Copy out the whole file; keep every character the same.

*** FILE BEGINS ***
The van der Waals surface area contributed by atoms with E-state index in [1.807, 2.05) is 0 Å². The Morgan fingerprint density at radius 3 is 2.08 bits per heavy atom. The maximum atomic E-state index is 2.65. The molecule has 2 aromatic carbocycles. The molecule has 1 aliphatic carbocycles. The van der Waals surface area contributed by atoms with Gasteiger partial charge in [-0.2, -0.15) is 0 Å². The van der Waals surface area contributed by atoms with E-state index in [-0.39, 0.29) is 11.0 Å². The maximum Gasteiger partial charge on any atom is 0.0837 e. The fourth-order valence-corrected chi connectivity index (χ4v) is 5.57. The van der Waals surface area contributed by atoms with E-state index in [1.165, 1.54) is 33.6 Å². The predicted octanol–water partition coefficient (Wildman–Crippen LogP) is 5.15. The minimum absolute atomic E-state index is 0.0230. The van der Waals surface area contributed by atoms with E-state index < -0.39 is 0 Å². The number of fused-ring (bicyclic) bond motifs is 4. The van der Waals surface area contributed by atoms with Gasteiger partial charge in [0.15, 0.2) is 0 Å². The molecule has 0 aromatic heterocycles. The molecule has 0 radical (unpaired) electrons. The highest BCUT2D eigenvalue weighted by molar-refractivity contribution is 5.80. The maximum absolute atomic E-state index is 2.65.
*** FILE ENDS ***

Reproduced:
The van der Waals surface area contributed by atoms with E-state index in [1.807, 2.05) is 0 Å². The Morgan fingerprint density at radius 3 is 2.08 bits per heavy atom. The maximum atomic E-state index is 2.65. The molecule has 2 aromatic carbocycles. The molecule has 1 aliphatic carbocycles. The van der Waals surface area contributed by atoms with Gasteiger partial charge in [-0.2, -0.15) is 0 Å². The van der Waals surface area contributed by atoms with E-state index in [-0.39, 0.29) is 11.0 Å². The maximum Gasteiger partial charge on any atom is 0.0837 e. The fourth-order valence-corrected chi connectivity index (χ4v) is 5.57. The van der Waals surface area contributed by atoms with E-state index in [1.165, 1.54) is 33.6 Å². The predicted octanol–water partition coefficient (Wildman–Crippen LogP) is 5.15. The minimum absolute atomic E-state index is 0.0230. The van der Waals surface area contributed by atoms with E-state index < -0.39 is 0 Å². The number of fused-ring (bicyclic) bond motifs is 4. The van der Waals surface area contributed by atoms with Gasteiger partial charge in [0.15, 0.2) is 0 Å². The molecule has 0 aromatic heterocycles. The molecule has 0 radical (unpaired) electrons. The highest BCUT2D eigenvalue weighted by molar-refractivity contribution is 5.80. The maximum absolute atomic E-state index is 2.65.